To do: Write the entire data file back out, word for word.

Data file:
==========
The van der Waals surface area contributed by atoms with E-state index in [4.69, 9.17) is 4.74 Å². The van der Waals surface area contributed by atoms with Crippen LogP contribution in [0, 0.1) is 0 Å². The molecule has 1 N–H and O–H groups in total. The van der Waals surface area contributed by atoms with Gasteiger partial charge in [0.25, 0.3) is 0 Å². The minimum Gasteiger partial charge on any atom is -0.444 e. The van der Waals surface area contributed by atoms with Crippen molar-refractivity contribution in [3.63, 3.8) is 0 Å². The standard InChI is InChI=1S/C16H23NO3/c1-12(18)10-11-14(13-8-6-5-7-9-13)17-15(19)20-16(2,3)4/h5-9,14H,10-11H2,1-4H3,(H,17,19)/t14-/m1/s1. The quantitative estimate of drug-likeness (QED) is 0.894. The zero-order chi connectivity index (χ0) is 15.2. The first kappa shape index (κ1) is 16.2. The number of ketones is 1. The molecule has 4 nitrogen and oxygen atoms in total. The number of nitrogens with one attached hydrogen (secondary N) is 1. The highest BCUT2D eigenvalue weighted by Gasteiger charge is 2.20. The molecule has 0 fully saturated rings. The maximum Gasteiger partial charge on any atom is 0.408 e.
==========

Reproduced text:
The van der Waals surface area contributed by atoms with E-state index in [4.69, 9.17) is 4.74 Å². The van der Waals surface area contributed by atoms with Crippen LogP contribution in [0, 0.1) is 0 Å². The molecule has 1 N–H and O–H groups in total. The van der Waals surface area contributed by atoms with Gasteiger partial charge in [0.25, 0.3) is 0 Å². The minimum Gasteiger partial charge on any atom is -0.444 e. The van der Waals surface area contributed by atoms with Crippen molar-refractivity contribution in [3.63, 3.8) is 0 Å². The standard InChI is InChI=1S/C16H23NO3/c1-12(18)10-11-14(13-8-6-5-7-9-13)17-15(19)20-16(2,3)4/h5-9,14H,10-11H2,1-4H3,(H,17,19)/t14-/m1/s1. The quantitative estimate of drug-likeness (QED) is 0.894. The zero-order chi connectivity index (χ0) is 15.2. The first kappa shape index (κ1) is 16.2. The number of ketones is 1. The molecule has 4 nitrogen and oxygen atoms in total. The number of nitrogens with one attached hydrogen (secondary N) is 1. The highest BCUT2D eigenvalue weighted by Gasteiger charge is 2.20. The molecule has 0 fully saturated rings. The maximum Gasteiger partial charge on any atom is 0.408 e.